School’s Out

I see a lot of stuff on the internet, on TV shows and just in daily life concerning how women dress and the way a large majority of women wear make up most of the time. Some people seem to think that these things should be regulated for ‘appropriate appearance.’ Especially, it seems, in schools.

First of all, no. If you’re going to regulate a female’s clothing, you have to regulate the male’s too. Time and time again I see boys walking round with their jeans halfway down their bums, pants bunching up around the top of their jean waistbands. I don’t care if you think this is acceptable dressing, because I don’t. Nobody wants to see your unwashed underpants and nobody thinks you look good. I promise. Also, in school the focus should not be on how so-and-so is wearing their uniform, but how comfortable everyone feels learning and dealing with the stresses of daily school life.

Secondly, it is not fair that in general, female clothing is regulated for the benefit of the males. In schools today, girls can be sent home for wearing vest tops, crop tops, tight jeans, for wearing their school skirts too short (if they have uniform) and if their bra straps are showing. Now I don’t know if people have noticed, but women sort of need to wear bras if you don’t want to see their nipples showing through every piece of clothing. I think boys would be more excited and aroused by seeing nipples through a woman’s shirt rather than her bra straps, so I have no idea why visible bra straps should be a problem, especially when no one seems to be caring that boys’ underwear is on show 24/7.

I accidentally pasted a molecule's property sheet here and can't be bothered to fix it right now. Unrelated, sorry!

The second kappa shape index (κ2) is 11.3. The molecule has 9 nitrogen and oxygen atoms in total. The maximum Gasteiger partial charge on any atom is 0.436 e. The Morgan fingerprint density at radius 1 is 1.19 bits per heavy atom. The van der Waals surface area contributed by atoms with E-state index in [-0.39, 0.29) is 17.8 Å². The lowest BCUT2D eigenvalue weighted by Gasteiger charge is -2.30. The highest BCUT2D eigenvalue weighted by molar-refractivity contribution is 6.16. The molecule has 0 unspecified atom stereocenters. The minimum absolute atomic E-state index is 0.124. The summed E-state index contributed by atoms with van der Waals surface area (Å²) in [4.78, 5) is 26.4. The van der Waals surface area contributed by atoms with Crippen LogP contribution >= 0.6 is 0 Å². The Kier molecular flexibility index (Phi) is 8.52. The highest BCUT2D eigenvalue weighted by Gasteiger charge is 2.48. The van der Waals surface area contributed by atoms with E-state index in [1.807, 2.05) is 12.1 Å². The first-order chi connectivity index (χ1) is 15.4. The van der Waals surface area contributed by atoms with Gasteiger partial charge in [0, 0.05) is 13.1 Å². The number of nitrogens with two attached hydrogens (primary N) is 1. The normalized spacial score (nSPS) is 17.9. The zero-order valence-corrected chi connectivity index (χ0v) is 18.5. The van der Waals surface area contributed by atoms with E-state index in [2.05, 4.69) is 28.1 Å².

Double standard doesn’t even begin to cover it. First of all you complain that a woman shouldn’t dress for a man’s benefit, then when she dresses how she wants you regulate it to be more ‘suitable’ so that it doesn’t drive her fellow male students/colleagues into a sexual frenzy. This is not okay. Clothing is a form of expression of identity, possibly one of the most important as people see you and your clothes before they get to know you and make judgements straight away. Wearing the clothes you want and feel comfortable in helps you get a bit more of your identity across in that first instant.

Thirdly, telling women to take off their make up because you feel that the amount they’re wearing is indecent for the school/work environment is absolutely not okay. Yes, there are instances where perhaps false eyelashes shouldn’t be worn, and perhaps they should take off the black lipstick if they’re in school, but ultimately the make up someone is wearing makes them feel good about themselves. I know I feel more confident when I’m wearing eye make-up because I feel like I look older. Who are you to begrudge me that self-confidence because you feel it’s inappropriate for school? The years I spend at school are some of the most defining of my entire life, and if you spend that time taking away things that make me confident, I’m going to end up a snivelling wreck who needs constant validating from other people. I shouldn’t get my confidence from other people telling me what I look like. I should get my confidence from me.

MAKE-UP MYTHS BUSTED

1. I am not wearing this make up for anyone but me.
2. Have you ever tried putting on make up? It’s the funnest thing ever. Any girl will tell you.
3. I’m not wearing foundation to make myself more tanned.
4. False eyelashes can look more real thank you think.
5. It doesn’t always take 4 hours for us to get ready. Sometimes we just make you wait.

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